Can iCloud be considered HIPAA compliant? Can iCloud be used by healthcare organizations for keeping or sharing files that contain electronic protected health information (ePHI)? This article answers the question if iCloud is a HIPAA compliant?
It’s very convenient to use Cloud storage services for sharing and storing information. Uploaded files to the cloud are accessible from anywhere using any device connected to the internet. Information may be viewed whenever it is needed.
There are a lot of cloud storage services available. Many may be used by healthcare providers to store and share ePHI. They feature reliable access and authentication controls. Uploaded and stored data in the cloud are encrypted. There are logs maintained to monitor what and when data was accessed and what users did when given access to the data.
iCloud is a cloud storage service provided to owners of Apple devices through their Macs, iPhones and iPads. iCloud features include reliable authentication and access controls, and encryption of data in storage and in transit. Apple uses a level of encryption that absolutely complies with the minimum standard required by HIPAA. iCloud seems to have all the security requirements, but is it HIPAA compliant?
The HIPAA Conduit Exception Rule does not cover cloud storage services. Therefore cloud storage providers are not classified as business associates. A business associate must sign a business associate agreement with a HIPAA covered entity prior to the use of its service in association with any ePHI.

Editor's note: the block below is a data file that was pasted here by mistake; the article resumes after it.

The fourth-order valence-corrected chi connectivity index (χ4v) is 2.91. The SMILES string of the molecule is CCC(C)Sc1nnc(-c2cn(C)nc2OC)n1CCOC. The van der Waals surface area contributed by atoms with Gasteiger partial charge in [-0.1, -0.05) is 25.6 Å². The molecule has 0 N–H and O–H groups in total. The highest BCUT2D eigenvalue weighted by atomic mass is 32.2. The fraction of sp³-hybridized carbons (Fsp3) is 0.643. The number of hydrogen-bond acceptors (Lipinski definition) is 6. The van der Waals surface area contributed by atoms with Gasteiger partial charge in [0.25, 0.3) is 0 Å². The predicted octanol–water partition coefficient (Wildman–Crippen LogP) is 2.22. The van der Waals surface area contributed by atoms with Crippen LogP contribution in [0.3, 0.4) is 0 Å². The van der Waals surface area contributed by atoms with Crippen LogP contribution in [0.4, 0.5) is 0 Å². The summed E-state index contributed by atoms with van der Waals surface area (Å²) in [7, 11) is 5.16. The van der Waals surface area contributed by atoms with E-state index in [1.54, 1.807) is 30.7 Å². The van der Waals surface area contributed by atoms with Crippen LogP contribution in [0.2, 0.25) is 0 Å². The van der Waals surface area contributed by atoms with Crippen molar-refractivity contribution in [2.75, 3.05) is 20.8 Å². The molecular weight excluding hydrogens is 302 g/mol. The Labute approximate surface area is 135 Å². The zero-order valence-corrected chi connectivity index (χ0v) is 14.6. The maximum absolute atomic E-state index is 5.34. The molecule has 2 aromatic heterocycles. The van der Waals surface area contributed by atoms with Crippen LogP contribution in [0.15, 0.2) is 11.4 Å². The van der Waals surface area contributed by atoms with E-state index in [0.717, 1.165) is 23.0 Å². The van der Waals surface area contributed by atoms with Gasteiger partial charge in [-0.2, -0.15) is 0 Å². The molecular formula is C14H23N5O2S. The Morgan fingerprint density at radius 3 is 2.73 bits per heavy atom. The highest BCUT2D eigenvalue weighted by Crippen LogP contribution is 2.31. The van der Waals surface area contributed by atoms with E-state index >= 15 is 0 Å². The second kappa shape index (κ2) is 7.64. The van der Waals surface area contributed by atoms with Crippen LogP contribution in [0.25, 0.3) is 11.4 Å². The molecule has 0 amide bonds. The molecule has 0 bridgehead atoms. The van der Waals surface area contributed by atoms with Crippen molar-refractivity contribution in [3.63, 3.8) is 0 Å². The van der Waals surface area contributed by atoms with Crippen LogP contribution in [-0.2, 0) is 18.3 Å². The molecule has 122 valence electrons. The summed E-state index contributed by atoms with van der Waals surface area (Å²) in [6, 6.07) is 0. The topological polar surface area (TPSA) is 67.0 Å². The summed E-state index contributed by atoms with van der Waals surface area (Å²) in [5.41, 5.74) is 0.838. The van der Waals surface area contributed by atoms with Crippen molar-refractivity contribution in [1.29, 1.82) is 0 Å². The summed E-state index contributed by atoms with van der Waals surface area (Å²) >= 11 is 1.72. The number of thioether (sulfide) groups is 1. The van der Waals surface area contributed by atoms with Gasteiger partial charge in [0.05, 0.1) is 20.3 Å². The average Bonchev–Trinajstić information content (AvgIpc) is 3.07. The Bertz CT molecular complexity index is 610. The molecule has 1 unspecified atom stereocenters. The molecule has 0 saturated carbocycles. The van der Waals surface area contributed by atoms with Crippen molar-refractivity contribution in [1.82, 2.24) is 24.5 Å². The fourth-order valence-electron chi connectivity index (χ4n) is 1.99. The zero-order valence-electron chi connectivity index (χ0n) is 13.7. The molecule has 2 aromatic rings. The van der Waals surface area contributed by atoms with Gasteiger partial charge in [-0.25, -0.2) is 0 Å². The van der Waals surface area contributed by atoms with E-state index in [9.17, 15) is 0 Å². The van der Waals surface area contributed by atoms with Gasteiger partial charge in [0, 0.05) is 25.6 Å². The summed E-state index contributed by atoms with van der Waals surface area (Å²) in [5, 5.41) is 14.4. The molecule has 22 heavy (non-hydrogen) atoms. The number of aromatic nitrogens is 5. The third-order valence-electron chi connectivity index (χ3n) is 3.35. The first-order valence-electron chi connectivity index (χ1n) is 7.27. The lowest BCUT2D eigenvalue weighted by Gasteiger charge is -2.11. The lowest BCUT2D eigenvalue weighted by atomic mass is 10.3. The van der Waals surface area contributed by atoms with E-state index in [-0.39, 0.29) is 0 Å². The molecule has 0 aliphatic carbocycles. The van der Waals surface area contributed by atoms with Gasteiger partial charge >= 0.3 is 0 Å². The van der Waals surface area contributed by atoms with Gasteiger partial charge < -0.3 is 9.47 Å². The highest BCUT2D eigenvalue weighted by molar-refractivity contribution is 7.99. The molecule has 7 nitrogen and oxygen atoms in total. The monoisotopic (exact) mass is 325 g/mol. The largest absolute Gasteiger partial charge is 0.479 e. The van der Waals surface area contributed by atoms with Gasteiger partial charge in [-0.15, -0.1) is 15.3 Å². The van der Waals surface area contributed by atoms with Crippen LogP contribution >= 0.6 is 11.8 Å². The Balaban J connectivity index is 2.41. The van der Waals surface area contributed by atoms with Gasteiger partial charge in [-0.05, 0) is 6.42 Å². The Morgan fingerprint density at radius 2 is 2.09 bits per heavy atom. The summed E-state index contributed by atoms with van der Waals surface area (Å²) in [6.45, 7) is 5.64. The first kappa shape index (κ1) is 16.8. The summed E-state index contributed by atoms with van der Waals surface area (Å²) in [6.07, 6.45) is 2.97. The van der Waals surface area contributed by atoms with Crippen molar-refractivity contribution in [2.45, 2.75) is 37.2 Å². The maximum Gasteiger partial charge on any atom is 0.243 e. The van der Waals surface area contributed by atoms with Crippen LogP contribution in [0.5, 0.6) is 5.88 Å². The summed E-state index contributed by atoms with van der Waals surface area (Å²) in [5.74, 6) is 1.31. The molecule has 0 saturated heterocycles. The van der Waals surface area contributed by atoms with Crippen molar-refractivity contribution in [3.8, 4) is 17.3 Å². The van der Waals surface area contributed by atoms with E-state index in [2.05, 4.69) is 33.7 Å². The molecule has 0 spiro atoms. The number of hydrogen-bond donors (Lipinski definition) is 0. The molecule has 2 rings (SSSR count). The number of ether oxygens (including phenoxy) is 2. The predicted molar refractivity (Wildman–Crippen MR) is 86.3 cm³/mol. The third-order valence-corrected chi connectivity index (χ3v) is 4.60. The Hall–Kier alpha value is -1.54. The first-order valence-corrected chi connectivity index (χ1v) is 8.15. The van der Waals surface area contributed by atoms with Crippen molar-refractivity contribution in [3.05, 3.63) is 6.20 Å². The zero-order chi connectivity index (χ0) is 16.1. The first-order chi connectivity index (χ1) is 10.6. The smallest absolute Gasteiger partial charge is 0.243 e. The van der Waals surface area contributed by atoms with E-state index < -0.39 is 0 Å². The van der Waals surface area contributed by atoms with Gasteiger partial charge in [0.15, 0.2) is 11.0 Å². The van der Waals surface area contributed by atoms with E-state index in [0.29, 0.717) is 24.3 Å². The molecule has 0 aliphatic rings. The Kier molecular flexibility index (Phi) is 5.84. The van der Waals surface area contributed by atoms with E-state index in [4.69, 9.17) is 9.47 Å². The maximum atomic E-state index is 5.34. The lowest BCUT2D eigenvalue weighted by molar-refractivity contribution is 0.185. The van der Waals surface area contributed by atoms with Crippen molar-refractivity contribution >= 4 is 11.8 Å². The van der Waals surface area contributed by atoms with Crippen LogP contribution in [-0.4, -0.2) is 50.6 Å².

The covered entity is responsible to make sure to get a BAA before using any cloud service to share, store or transmit ePHI.
In the business associate agreement, there must be an explanation of the service provider’s responsibilities with regard to the upload of ePHI to its cloud storage system. The BAA must likewise state the uses and disclosures of PHI, as well as the notification of the covered entity in case of a data breach.
If Apple does not sign a BAA, it’s not allowed to use its iCloud service with any ePHI. Apple has stated very clearly in its iCloud terms of service that HIPAA-covered entities or their business associates cannot use iCloud for storing or sharing ePHI. Doing so would violate HIPAA Rules.
So, is iCloud considered HIPAA Compliant?
It doesn’t matter how good security controls Apple has in place to keep unauthorized individuals from accessing data uploaded to iCloud. The conduit exception rule does not cover the iCloud service. Apple likewise will not enter into a BAA with a HIPAA covered entity. So, any HIPAA-covered entity cannot use iCloud with any ePHI because it is not HIPAA compliant. Until Apple decides to enter into a BAA, iCloud will remain not in compliance with the HIPAA and any healthcare organizations cannot use it to share, store, or transmit ePHI.